California workers may be treating their male colleagues different than their female colleagues without even realizing it. For instance, a person may interrupt a woman in the middle of a sentence but not do the same to a male. This is referred to as a "micro-inequity'. Other such inequities include a lack of eye contact or signs of boredom when talking with a woman while being excited to talk with a male.
There are ways that employees can be proactive in making the workplace a more equitable place to be. Those who feel that they are being treated differently based on their gender should not dismiss that feeling. If necessary, an individual should call attention to the behavior in a friendly manner. In some cases, the person who interrupts in meetings or fails to introduce workers of both genders in the same way isn't engaging in intentional discrimination.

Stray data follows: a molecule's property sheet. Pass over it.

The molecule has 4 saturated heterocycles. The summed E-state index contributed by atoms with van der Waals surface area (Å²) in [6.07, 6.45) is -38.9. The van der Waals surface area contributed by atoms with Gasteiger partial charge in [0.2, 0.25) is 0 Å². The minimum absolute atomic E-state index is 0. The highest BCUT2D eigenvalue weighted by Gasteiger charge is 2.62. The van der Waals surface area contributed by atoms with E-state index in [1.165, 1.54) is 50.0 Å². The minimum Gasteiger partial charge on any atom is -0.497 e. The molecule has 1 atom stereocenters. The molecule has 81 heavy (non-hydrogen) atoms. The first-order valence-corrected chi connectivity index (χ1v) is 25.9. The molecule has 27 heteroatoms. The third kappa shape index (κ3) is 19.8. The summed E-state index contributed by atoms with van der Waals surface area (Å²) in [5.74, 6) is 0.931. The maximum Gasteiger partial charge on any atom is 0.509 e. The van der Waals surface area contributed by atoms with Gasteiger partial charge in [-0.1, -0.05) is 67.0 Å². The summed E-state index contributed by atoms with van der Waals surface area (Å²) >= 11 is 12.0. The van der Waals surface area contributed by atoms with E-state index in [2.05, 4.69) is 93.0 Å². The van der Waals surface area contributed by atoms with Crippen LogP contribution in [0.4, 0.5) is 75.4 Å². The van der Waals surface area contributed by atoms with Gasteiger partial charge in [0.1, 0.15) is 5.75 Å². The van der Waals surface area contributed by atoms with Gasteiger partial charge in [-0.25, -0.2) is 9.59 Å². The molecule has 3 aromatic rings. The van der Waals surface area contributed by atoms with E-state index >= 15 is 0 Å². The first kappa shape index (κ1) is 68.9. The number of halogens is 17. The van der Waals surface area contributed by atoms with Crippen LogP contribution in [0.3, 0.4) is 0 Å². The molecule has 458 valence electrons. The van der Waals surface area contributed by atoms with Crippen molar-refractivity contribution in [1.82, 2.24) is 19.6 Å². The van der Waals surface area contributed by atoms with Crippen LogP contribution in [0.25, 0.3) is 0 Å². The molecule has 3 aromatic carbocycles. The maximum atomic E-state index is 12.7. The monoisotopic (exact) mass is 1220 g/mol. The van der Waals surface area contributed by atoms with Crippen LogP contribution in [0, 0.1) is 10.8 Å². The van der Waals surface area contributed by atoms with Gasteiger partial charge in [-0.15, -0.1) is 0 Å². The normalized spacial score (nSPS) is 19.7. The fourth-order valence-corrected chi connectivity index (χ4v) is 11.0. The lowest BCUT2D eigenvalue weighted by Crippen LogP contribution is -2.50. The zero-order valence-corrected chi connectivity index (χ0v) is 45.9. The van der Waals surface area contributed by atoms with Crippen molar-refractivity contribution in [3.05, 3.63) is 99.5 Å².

If that fails to yield results, it can be worthwhile to speak with a manager or with an HR representative about the issue. Those who have seniority or positions of power within an organization can take steps to advocate for victims of inequality at work. They can ask a person to stop engaging in discriminatory behavior or find ways to change the company culture to make it more inclusive.
Workers who feel as if they were treated differently based on their gender may be the victims of employment law violations. Generally speaking, employers must create workplace rules and policies that treat all employees equally. Victims of sexual harassment or other inequalities in the workplace may wish to meet with an attorney to see what remedies they might have.